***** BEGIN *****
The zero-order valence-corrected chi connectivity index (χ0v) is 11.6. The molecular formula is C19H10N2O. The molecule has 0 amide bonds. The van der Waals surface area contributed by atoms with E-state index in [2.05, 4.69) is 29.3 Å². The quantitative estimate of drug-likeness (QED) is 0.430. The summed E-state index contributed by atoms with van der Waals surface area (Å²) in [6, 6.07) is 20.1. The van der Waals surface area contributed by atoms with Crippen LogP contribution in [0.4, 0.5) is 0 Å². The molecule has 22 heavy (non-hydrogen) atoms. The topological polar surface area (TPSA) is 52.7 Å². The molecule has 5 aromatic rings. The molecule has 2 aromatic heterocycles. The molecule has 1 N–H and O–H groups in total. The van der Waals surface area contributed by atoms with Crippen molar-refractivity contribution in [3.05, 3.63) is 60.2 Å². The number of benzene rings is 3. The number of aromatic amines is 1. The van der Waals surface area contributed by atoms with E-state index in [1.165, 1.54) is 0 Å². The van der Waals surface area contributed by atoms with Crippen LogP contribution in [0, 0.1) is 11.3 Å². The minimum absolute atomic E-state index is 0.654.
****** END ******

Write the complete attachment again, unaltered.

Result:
The zero-order valence-corrected chi connectivity index (χ0v) is 11.6. The molecular formula is C19H10N2O. The molecule has 0 amide bonds. The van der Waals surface area contributed by atoms with E-state index in [2.05, 4.69) is 29.3 Å². The quantitative estimate of drug-likeness (QED) is 0.430. The summed E-state index contributed by atoms with van der Waals surface area (Å²) in [6, 6.07) is 20.1. The van der Waals surface area contributed by atoms with Crippen LogP contribution in [0.4, 0.5) is 0 Å². The molecule has 22 heavy (non-hydrogen) atoms. The topological polar surface area (TPSA) is 52.7 Å². The molecule has 5 aromatic rings. The molecule has 2 aromatic heterocycles. The molecule has 1 N–H and O–H groups in total. The van der Waals surface area contributed by atoms with Crippen molar-refractivity contribution in [3.05, 3.63) is 60.2 Å². The number of benzene rings is 3. The number of aromatic amines is 1. The van der Waals surface area contributed by atoms with E-state index in [1.165, 1.54) is 0 Å². The van der Waals surface area contributed by atoms with Crippen LogP contribution in [0, 0.1) is 11.3 Å². The minimum absolute atomic E-state index is 0.654.